What I’ve Been Listening to: Uriah Heep/Uriah Heep Live

Uriah Heep can be an acquired taste, especially their sometimes very high vocals. Interestingly, I pretty much dug the British rock band from the get-go. It all started with the power ballad Lady in Black, which became a pretty big hit in Germany and was on the radio all the time. Because of that tune, I bought Salisbury, their sophomore album from February 1971. And then I got Uriah Heep Live, the band’s first live album that appeared in February 1973. It definitely sounds very ’70s, but I still find it pretty enjoyable.

Uriah Heep were founded in London in late 1969. Their initial line-up featured Mick Box (guitars, backing vocals), Ken Hensley (keyboards, synthesizers, guitars, vocals), David Byron (lead vocals), Paul Newton (bass, backing vocals) and Alex Napier (drums). The band, which remains active to this day with Box being the only original member, has seen numerous changes over the decades. At the time Uriah Heep Live was recorded at Town Hall in Birmingham, England on January 26, 1973, Newton and Napier had been replaced by Gary Thain and Lee Kerslake on bass and drums, respectively.

Let’s kick things off with what Byron called a party song, a rock & roller boogie: Sweet Lorraine. Co-written by Box, Byron and Thain, the tune first appeared on Uriah Heep’s fifth studio album The Magician’s Birthday released in November 1972. I believe that somewhat crazy sounding keyboard is a Moog synthesizer played by Hensley; hey, it’s the ’70s, baby! 🙂

Here’s another nice upbeat rocker: Easy Livin’, a track from Demons and Wizards, which was the band’s fourth studio album from May 1972. This tune was penned by Hensley.

July Morning from Look at Yourself, Uriah Heep’s third studio record that came out in September 1971, definitely blends into prog rock. The 10-minute-plus opus was co-written by Box and Bryon.

Next up is Gypsy, a co-write by Box and Byron from Uriah Heep’s debut album …Very ‘Eavy …Very ‘Umble. In the U.K., it was released in June 1970. The U.S. version, which had a slightly different track list, appeared in August that year. And in this case there’s no doubt about the Moog, since Byron noted it during the song’s announcement. While he referred to it as a “Moog simplifier,” it was actually the so-called Minimoog, a highly popular synthesizer in the ’70s. Okay, I guess I’m getting a bit carried away here, so on to the song! 🙂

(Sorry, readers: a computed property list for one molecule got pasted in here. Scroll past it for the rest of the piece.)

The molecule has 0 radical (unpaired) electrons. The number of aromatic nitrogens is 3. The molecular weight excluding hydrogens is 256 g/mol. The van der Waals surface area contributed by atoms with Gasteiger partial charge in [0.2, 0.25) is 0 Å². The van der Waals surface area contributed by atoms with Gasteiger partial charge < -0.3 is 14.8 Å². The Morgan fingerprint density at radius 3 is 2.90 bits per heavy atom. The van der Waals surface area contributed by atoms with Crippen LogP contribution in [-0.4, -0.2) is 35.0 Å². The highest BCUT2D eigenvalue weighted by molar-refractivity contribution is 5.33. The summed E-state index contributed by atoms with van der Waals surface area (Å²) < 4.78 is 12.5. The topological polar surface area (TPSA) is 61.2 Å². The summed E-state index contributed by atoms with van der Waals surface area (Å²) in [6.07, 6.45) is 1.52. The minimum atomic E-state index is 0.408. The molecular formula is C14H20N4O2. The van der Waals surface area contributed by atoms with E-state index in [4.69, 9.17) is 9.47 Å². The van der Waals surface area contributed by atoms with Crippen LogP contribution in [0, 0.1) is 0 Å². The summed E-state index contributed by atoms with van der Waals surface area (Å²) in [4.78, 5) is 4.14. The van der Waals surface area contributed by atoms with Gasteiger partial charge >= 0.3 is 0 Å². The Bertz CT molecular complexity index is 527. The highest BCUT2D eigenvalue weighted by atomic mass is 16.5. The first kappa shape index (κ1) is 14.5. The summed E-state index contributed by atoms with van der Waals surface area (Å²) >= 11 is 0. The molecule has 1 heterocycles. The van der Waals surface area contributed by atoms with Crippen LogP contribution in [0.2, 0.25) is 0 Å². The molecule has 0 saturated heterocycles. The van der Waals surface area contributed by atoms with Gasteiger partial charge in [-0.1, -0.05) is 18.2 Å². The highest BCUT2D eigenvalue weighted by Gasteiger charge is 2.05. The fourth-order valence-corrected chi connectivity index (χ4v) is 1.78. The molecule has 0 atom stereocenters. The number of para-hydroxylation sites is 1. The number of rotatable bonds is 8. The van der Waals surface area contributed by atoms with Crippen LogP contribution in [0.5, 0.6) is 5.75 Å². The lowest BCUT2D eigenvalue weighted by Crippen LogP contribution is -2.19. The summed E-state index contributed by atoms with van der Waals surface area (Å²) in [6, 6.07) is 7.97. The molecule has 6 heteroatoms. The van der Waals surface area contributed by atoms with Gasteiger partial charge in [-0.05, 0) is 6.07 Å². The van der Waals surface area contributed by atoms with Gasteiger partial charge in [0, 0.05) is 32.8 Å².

Let’s do one more tune: Look at Yourself, which apparently was the official set’s closer. The title track from Uriah Heep’s above mentioned third studio record was written by Hensley.

Altogether, Uriah Heep have released 24 studio albums, 20 live albums, 41 compilations, 33 singles and 17 videos to date. I had to count them all! Just kidding – that’s according to Wikipedia. For the most part, I’ve only listened to the band’s first five studio records and this live album.

It looks like Uriah Heep’s most recent album, Living the Dream from September 2018, charted in several European countries, including the U.K. (no. 57), Germany (no. 10), Austria (no. 18), Switzerland (no. 5), Norway (no. 28) and Finland (no. 28). While I haven’t listened to it, that’s pretty remarkable for a band that has been around for more than 50 years!

Their website currently lists various gigs across Europe starting in July – seems a bit optimistic to me! In early April, they also announced a series of shows in Russia that have been rescheduled to April 2021. That may be more realistic!

Sources: Wikipedia; Uriah Heep website; YouTube

Pix & Clips: Fleetwood Mac Debuts New Line-Up On U.S. Daytime TV Talk Show

The above clip of Fleetwood Mac performing The Chain was captured earlier today during their appearance on The Ellen DeGeneres Show, featuring the new line-up for the first time. The band also performed Gypsy, which like The Chain first appeared on their most successful studio album Rumours released in February 1977.

Following Lindsey Buckingham’s exit in April, guitarist Mike Campbell, formerly with Tom Petty and the Heartbreakers, and singer-songwriter Neil Finn, best known for fronting Australia’s Crowded House, were named to replace him.

Undoubtedly, fans will be divided over the new line-up. I think it’s probably wrong in the first place to compare the new members with Buckingham, who is near-impossible to replace, given his distinct vocals and guitar style. My first take is Campbell and Finn are doing a fairly decent job under the circumstances.

Having said this, I saw Fleetwood Mac live in 2013, a few months prior to the announcement of Christine McVie’s return. It was a great show, but I think once was enough for me. There are simply too many other artists I would like to see! Plus, I’m going to a nice music festival at the end of the month, which includes an excellent Fleetwood Mac tribute band called TUSK, so that should take care of any withdrawal symptoms! 🙂

As for Buckingham, the circumstances of his dismissal from the band sounded unfortunate, based on media reports I’ve read. Perhaps he can find some consolation that it took two talented musicians to replace him.

Sources: Wikipedia, Ultimate Classic Rock, YouTube